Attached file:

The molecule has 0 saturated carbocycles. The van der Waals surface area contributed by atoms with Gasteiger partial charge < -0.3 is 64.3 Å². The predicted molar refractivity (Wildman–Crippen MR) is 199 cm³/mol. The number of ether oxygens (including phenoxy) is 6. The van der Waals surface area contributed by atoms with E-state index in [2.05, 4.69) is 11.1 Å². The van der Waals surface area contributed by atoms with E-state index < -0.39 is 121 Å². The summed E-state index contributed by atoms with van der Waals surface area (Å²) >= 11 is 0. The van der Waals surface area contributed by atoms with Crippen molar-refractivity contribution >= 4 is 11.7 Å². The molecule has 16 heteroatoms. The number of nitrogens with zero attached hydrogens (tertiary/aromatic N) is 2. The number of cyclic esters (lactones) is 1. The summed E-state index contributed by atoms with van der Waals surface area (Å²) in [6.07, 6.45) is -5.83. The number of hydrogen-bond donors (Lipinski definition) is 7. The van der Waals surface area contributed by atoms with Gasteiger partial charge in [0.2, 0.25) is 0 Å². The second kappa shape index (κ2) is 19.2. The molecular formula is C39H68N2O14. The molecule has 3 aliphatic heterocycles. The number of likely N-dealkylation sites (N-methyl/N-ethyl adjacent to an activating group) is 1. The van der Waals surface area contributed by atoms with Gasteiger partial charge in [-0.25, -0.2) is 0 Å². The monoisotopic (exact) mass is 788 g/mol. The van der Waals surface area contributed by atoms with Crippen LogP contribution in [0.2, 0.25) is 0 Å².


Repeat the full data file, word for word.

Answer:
The molecule has 0 saturated carbocycles. The van der Waals surface area contributed by atoms with Gasteiger partial charge < -0.3 is 64.3 Å². The predicted molar refractivity (Wildman–Crippen MR) is 199 cm³/mol. The number of ether oxygens (including phenoxy) is 6. The van der Waals surface area contributed by atoms with E-state index in [2.05, 4.69) is 11.1 Å². The van der Waals surface area contributed by atoms with E-state index < -0.39 is 121 Å². The summed E-state index contributed by atoms with van der Waals surface area (Å²) >= 11 is 0. The van der Waals surface area contributed by atoms with Crippen molar-refractivity contribution >= 4 is 11.7 Å². The molecule has 16 heteroatoms. The number of nitrogens with zero attached hydrogens (tertiary/aromatic N) is 2. The number of cyclic esters (lactones) is 1. The summed E-state index contributed by atoms with van der Waals surface area (Å²) in [6.07, 6.45) is -5.83. The number of hydrogen-bond donors (Lipinski definition) is 7. The van der Waals surface area contributed by atoms with Gasteiger partial charge in [0.2, 0.25) is 0 Å². The second kappa shape index (κ2) is 19.2. The molecular formula is C39H68N2O14. The molecule has 3 aliphatic heterocycles. The number of likely N-dealkylation sites (N-methyl/N-ethyl adjacent to an activating group) is 1. The van der Waals surface area contributed by atoms with Gasteiger partial charge in [-0.25, -0.2) is 0 Å². The monoisotopic (exact) mass is 788 g/mol. The van der Waals surface area contributed by atoms with Crippen LogP contribution in [0.2, 0.25) is 0 Å².